Cedaw

CEDAW

Signification of General Recommendation

As it pertains to Convention on the Elimination of all Forms of Discrimination Against Women (CEDAW), general recommendations are detailed commentary on the articles of Convention on the Elimination of all Forms of Discrimination Against Women (CEDAW) issued by the Convention on the Elimination of all Forms of Discrimination Against Women (CEDAW) Committee to assist States parties comply with the Convention. For example, at the 1989 session, the Committee discussed the high incidence of violence against women, requesting information on this problem from all countries. In 1992, the Committee adopted General Recommendation 19 which requires national reports to the Committee to include statistical data on the incidence of violence against women, information on the provision of services for victims, and legislative and other measures taken to protect women against violence in their everyday lives, such as harassment at the workplace, abuse in the family and sexual violence.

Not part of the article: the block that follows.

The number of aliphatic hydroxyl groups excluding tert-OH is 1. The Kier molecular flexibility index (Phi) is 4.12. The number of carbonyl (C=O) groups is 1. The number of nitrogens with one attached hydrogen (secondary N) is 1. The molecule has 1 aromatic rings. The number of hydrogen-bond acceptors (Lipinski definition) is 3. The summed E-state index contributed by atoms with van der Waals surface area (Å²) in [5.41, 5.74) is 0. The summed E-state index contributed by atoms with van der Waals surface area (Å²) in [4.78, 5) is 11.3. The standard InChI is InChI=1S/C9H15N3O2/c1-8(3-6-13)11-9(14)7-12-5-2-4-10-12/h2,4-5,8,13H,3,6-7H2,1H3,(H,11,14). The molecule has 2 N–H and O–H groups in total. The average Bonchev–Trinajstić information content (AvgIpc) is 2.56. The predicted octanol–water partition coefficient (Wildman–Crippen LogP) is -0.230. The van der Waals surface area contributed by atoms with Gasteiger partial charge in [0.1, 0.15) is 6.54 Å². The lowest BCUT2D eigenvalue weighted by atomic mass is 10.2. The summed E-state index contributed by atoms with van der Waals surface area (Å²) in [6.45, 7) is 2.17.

Cedaw (convention on the Elimination of All Forms of Discrimination Against Women) (in the Human Development Area)

In this context, Cedaw (convention on the Elimination of All Forms of Discrimination Against Women) means: adopted in 1979 by the United Nations General Assembly, CEDAW is often described as an international bill of rights for women. It defines what constitutes discrimination against women and sets an agenda for ending it. States that ratify the convention are bound to take action on its provisions.

CEDAW

Embracing mainstream international law, this section on cedaw explores the context, history and effect of the area of the law covered here.

Resources

Further Reading

  • The entry “cedaw” in the Parry and Grant Encyclopaedic Dictionary of International Law (currently, the Encyclopaedic Dictionary of International Law, 2009), Oxford University Press